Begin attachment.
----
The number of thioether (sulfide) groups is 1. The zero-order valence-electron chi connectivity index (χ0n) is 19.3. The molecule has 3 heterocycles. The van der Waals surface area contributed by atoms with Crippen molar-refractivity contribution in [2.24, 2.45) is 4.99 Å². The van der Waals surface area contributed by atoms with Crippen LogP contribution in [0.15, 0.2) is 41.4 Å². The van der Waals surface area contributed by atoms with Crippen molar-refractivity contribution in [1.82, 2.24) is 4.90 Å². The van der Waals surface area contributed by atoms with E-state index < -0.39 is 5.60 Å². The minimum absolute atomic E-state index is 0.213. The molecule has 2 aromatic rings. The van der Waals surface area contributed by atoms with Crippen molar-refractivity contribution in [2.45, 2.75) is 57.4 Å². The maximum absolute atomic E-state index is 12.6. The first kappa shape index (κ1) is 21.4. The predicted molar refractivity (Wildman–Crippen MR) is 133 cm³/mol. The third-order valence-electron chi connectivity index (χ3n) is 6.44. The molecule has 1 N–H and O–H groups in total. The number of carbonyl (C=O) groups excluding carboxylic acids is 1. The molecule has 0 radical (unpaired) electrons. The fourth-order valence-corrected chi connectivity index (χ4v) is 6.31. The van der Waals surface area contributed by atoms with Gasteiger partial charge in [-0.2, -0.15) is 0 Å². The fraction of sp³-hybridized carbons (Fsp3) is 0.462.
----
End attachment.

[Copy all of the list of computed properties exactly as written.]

The number of thioether (sulfide) groups is 1. The zero-order valence-electron chi connectivity index (χ0n) is 19.3. The molecule has 3 heterocycles. The van der Waals surface area contributed by atoms with Crippen molar-refractivity contribution in [2.24, 2.45) is 4.99 Å². The van der Waals surface area contributed by atoms with Crippen LogP contribution in [0.15, 0.2) is 41.4 Å². The van der Waals surface area contributed by atoms with Crippen molar-refractivity contribution in [1.82, 2.24) is 4.90 Å². The van der Waals surface area contributed by atoms with E-state index < -0.39 is 5.60 Å². The minimum absolute atomic E-state index is 0.213. The molecule has 2 aromatic rings. The van der Waals surface area contributed by atoms with Crippen molar-refractivity contribution in [2.45, 2.75) is 57.4 Å². The maximum absolute atomic E-state index is 12.6. The first kappa shape index (κ1) is 21.4. The predicted molar refractivity (Wildman–Crippen MR) is 133 cm³/mol. The third-order valence-electron chi connectivity index (χ3n) is 6.44. The molecule has 1 N–H and O–H groups in total. The number of carbonyl (C=O) groups excluding carboxylic acids is 1. The molecule has 0 radical (unpaired) electrons. The fourth-order valence-corrected chi connectivity index (χ4v) is 6.31. The van der Waals surface area contributed by atoms with Gasteiger partial charge in [-0.2, -0.15) is 0 Å². The fraction of sp³-hybridized carbons (Fsp3) is 0.462.